NY, Toronto hope for high-risk rewards
The trade winds are blowing in MLS and last week provided truly stunning transactions that kicked off a busy, crazy summer in Major League Soccer.
The New York Red Bulls doubled down on this make-or-break season by trading for French striker Sebastien Le Toux. On the flip side, Toronto FC managed to convince FC Dallas to take high-priced Canadian midfielder Julian de Guzman off their hands in a move that paves the way for much needed defensive help for a desperate TFC side.
New York added Le Toux to complement Thierry Henry and Kenny Cooper, which gives the Red Bulls the most formidable attacking trio in the league. With Dane Richards being rendered obsolete by the play of Brandon Barklage (which allowed Jan Gunnar Solli to slide into midfield), and with Richards in the final year of his contract, the Red Bulls shipped the Jamaica international to Vancouver for the chance to rent Le Toux for the remainder of the season.
It was a bold and masterful move by New York, which had hit a dead end in its quest to bring back English forward Luke Rodgers. Now, the addition of Le Toux allows New York to focus their remaining energies on signing an attacking midfielder as a Designated Player.
For some time, the club insisted that it would bring a young, promising prospect rather than an aging international player. This hasn’t stopped rumors linking New York to the likes of Argentine legend Juan Roman Riquelme.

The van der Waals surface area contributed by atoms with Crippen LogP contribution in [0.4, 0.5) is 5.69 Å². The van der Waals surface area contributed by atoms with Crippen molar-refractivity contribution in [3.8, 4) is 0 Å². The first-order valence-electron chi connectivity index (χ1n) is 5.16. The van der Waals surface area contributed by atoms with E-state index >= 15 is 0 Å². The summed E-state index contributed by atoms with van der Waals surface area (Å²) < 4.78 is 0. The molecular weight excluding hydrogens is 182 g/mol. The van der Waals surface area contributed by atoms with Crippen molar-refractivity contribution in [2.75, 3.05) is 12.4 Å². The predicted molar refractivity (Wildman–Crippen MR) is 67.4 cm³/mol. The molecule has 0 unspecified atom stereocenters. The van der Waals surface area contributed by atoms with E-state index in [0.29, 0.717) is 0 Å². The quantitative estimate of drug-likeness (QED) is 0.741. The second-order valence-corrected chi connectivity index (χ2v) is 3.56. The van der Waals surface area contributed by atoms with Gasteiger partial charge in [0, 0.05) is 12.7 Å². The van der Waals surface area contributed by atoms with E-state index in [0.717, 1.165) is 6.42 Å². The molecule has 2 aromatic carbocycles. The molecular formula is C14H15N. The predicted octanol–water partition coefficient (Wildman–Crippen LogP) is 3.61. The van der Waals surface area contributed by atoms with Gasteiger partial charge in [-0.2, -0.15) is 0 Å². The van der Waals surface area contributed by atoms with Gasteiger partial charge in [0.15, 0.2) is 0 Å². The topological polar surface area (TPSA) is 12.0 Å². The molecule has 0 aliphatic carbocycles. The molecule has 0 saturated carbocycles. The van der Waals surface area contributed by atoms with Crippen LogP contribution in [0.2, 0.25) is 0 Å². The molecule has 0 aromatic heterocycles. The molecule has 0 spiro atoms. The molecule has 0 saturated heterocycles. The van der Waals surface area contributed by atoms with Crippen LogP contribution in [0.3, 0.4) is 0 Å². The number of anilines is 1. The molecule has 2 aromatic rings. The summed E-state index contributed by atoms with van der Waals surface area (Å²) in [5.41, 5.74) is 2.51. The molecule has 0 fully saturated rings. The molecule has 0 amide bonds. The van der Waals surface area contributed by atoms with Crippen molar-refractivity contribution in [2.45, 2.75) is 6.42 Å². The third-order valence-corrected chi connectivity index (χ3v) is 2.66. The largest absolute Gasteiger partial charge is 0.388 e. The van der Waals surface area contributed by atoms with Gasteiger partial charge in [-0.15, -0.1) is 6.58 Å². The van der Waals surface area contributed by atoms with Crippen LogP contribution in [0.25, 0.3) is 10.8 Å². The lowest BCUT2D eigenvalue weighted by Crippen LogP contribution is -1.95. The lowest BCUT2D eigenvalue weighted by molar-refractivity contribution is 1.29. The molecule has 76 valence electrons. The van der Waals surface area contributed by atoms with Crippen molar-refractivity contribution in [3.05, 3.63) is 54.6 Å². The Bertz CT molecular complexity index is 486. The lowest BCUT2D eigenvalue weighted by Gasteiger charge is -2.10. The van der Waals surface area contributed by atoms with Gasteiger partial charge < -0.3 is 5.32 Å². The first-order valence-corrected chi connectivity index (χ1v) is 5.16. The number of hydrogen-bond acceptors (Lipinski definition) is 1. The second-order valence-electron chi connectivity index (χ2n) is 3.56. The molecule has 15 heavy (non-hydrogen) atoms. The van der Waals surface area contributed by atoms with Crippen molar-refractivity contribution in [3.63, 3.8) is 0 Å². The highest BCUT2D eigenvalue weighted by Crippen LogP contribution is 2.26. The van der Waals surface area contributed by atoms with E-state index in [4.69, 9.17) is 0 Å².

It shouldn’t come as a surprise that Vancouver unloaded Le Toux, especially with rookie Darren Mattocks looking like a star in the making. With the team already featuring Eric Hassli and Camilo on the roster, Le Toux was virtually a surplus to Vancouver’s requirements. Even with these options, the Whitecaps are still reportedly after Scottish striker Kenny Miller. The former Rangers forward could become reunited with Scotland teammate Barry Robson, who made his Vancouver debut last week.
Meanwhile, Toronto FC discarded de Guzman’s contract by shipping him to Dallas, which frees up a Designate Player slot and needed cap room space the team plans to use to land a high-profile defender. Sources tell FOX Soccer that Swedish defender Olof Mellberg is one of those targets. Toronto is also trying to sign Canadian national team defender Kevin McKenna.
So why is Toronto trying to add two high-priced defenders in what appears to be a lost season? First, TFC is competing in the CONCACAF Champions League, where additions like Mellberg and McKenna could help the team make another deep run. Secondly, the team’s consecutive victories have the team sitting 12 points out of a playoff spot. That might seem insurmountable, but with 15 games to go nothing can be ruled out.